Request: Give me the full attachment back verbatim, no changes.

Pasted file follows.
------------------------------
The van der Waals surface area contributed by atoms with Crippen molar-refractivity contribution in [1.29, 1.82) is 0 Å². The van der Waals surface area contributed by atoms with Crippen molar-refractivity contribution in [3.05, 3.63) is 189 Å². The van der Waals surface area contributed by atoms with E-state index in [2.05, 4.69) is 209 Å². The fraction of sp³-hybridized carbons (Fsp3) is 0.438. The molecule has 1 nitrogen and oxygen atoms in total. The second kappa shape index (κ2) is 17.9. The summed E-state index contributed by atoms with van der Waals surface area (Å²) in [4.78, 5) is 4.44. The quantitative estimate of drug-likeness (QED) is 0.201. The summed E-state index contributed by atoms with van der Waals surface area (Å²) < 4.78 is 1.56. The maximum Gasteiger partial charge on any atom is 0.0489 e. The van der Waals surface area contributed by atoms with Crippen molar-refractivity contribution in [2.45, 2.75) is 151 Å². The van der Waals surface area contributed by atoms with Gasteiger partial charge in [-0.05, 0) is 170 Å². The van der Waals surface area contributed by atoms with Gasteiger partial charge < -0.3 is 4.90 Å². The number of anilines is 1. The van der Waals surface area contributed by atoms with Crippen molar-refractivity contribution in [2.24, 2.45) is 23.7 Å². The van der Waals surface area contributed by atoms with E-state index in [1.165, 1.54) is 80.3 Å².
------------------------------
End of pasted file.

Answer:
The van der Waals surface area contributed by atoms with Crippen molar-refractivity contribution in [1.29, 1.82) is 0 Å². The van der Waals surface area contributed by atoms with Crippen molar-refractivity contribution in [3.05, 3.63) is 189 Å². The van der Waals surface area contributed by atoms with E-state index in [2.05, 4.69) is 209 Å². The fraction of sp³-hybridized carbons (Fsp3) is 0.438. The molecule has 1 nitrogen and oxygen atoms in total. The second kappa shape index (κ2) is 17.9. The summed E-state index contributed by atoms with van der Waals surface area (Å²) in [4.78, 5) is 4.44. The quantitative estimate of drug-likeness (QED) is 0.201. The summed E-state index contributed by atoms with van der Waals surface area (Å²) < 4.78 is 1.56. The maximum Gasteiger partial charge on any atom is 0.0489 e. The van der Waals surface area contributed by atoms with Crippen molar-refractivity contribution in [2.45, 2.75) is 151 Å². The van der Waals surface area contributed by atoms with Gasteiger partial charge in [-0.05, 0) is 170 Å². The van der Waals surface area contributed by atoms with Gasteiger partial charge < -0.3 is 4.90 Å². The number of anilines is 1. The van der Waals surface area contributed by atoms with Crippen molar-refractivity contribution in [2.24, 2.45) is 23.7 Å². The van der Waals surface area contributed by atoms with E-state index in [1.165, 1.54) is 80.3 Å².